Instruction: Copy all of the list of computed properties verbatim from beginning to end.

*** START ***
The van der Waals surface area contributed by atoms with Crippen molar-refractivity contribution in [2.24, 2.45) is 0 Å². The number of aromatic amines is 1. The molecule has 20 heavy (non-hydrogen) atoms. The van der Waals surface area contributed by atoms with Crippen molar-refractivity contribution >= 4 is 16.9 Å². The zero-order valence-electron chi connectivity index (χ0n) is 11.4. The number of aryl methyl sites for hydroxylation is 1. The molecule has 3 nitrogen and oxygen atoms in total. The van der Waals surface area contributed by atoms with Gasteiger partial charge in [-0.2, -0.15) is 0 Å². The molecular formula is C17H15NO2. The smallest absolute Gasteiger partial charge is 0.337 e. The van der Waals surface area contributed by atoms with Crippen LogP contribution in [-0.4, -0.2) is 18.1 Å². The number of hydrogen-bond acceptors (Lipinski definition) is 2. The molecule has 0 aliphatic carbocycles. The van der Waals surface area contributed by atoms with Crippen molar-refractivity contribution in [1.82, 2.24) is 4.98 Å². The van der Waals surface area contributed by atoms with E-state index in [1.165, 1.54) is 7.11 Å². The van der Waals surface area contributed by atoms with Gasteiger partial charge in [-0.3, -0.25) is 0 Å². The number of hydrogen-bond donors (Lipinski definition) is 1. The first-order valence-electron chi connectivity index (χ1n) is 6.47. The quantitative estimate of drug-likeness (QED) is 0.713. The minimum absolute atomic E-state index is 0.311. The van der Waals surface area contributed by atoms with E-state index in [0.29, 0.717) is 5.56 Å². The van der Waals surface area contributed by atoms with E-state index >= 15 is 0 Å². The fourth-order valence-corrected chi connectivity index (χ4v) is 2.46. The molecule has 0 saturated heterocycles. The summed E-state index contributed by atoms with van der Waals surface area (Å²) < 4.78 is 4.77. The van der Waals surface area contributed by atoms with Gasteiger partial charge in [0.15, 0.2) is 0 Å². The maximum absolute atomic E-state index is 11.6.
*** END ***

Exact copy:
The van der Waals surface area contributed by atoms with Crippen molar-refractivity contribution in [2.24, 2.45) is 0 Å². The number of aromatic amines is 1. The molecule has 20 heavy (non-hydrogen) atoms. The van der Waals surface area contributed by atoms with Crippen molar-refractivity contribution >= 4 is 16.9 Å². The zero-order valence-electron chi connectivity index (χ0n) is 11.4. The number of aryl methyl sites for hydroxylation is 1. The molecule has 3 nitrogen and oxygen atoms in total. The van der Waals surface area contributed by atoms with Gasteiger partial charge in [-0.2, -0.15) is 0 Å². The molecular formula is C17H15NO2. The smallest absolute Gasteiger partial charge is 0.337 e. The van der Waals surface area contributed by atoms with Crippen LogP contribution in [-0.4, -0.2) is 18.1 Å². The number of hydrogen-bond acceptors (Lipinski definition) is 2. The molecule has 0 aliphatic carbocycles. The van der Waals surface area contributed by atoms with Crippen molar-refractivity contribution in [1.82, 2.24) is 4.98 Å². The van der Waals surface area contributed by atoms with E-state index in [1.165, 1.54) is 7.11 Å². The van der Waals surface area contributed by atoms with Gasteiger partial charge in [-0.3, -0.25) is 0 Å². The number of hydrogen-bond donors (Lipinski definition) is 1. The first-order valence-electron chi connectivity index (χ1n) is 6.47. The quantitative estimate of drug-likeness (QED) is 0.713. The minimum absolute atomic E-state index is 0.311. The van der Waals surface area contributed by atoms with E-state index in [0.29, 0.717) is 5.56 Å². The van der Waals surface area contributed by atoms with E-state index >= 15 is 0 Å². The fourth-order valence-corrected chi connectivity index (χ4v) is 2.46. The molecule has 0 saturated heterocycles. The summed E-state index contributed by atoms with van der Waals surface area (Å²) < 4.78 is 4.77. The van der Waals surface area contributed by atoms with Gasteiger partial charge in [0.15, 0.2) is 0 Å². The maximum absolute atomic E-state index is 11.6.